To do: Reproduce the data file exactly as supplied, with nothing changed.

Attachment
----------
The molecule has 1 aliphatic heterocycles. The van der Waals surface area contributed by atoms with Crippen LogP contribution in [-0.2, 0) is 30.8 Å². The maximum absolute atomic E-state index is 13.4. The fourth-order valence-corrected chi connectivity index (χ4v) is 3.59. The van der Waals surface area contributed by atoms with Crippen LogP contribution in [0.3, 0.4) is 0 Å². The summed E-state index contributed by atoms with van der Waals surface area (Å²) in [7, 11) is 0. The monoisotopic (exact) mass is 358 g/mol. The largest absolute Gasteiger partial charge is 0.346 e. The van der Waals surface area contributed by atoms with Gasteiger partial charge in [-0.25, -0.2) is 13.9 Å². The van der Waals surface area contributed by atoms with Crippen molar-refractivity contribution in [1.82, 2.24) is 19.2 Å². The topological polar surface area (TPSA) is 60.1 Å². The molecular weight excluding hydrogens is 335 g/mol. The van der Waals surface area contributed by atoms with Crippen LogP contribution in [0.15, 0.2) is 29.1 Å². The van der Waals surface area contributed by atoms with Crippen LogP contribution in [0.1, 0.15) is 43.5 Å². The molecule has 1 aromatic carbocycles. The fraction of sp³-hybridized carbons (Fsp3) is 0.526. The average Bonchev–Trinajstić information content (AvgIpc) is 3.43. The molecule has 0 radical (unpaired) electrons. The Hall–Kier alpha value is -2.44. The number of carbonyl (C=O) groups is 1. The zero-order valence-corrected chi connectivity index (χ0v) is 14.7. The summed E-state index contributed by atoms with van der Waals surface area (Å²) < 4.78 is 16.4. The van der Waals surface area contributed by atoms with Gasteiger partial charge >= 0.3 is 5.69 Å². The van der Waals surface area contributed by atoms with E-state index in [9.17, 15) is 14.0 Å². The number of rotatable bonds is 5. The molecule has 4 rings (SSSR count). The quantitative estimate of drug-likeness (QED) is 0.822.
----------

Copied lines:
The molecule has 1 aliphatic heterocycles. The van der Waals surface area contributed by atoms with Crippen LogP contribution in [-0.2, 0) is 30.8 Å². The maximum absolute atomic E-state index is 13.4. The fourth-order valence-corrected chi connectivity index (χ4v) is 3.59. The van der Waals surface area contributed by atoms with Crippen LogP contribution in [0.3, 0.4) is 0 Å². The summed E-state index contributed by atoms with van der Waals surface area (Å²) in [7, 11) is 0. The monoisotopic (exact) mass is 358 g/mol. The largest absolute Gasteiger partial charge is 0.346 e. The van der Waals surface area contributed by atoms with Gasteiger partial charge in [-0.25, -0.2) is 13.9 Å². The van der Waals surface area contributed by atoms with Crippen molar-refractivity contribution in [1.82, 2.24) is 19.2 Å². The topological polar surface area (TPSA) is 60.1 Å². The molecular weight excluding hydrogens is 335 g/mol. The van der Waals surface area contributed by atoms with Crippen LogP contribution in [0.15, 0.2) is 29.1 Å². The van der Waals surface area contributed by atoms with Crippen LogP contribution in [0.1, 0.15) is 43.5 Å². The molecule has 1 aromatic carbocycles. The fraction of sp³-hybridized carbons (Fsp3) is 0.526. The average Bonchev–Trinajstić information content (AvgIpc) is 3.43. The molecule has 0 radical (unpaired) electrons. The Hall–Kier alpha value is -2.44. The number of carbonyl (C=O) groups is 1. The zero-order valence-corrected chi connectivity index (χ0v) is 14.7. The summed E-state index contributed by atoms with van der Waals surface area (Å²) < 4.78 is 16.4. The van der Waals surface area contributed by atoms with Gasteiger partial charge >= 0.3 is 5.69 Å². The van der Waals surface area contributed by atoms with E-state index in [9.17, 15) is 14.0 Å². The number of rotatable bonds is 5. The molecule has 4 rings (SSSR count). The quantitative estimate of drug-likeness (QED) is 0.822.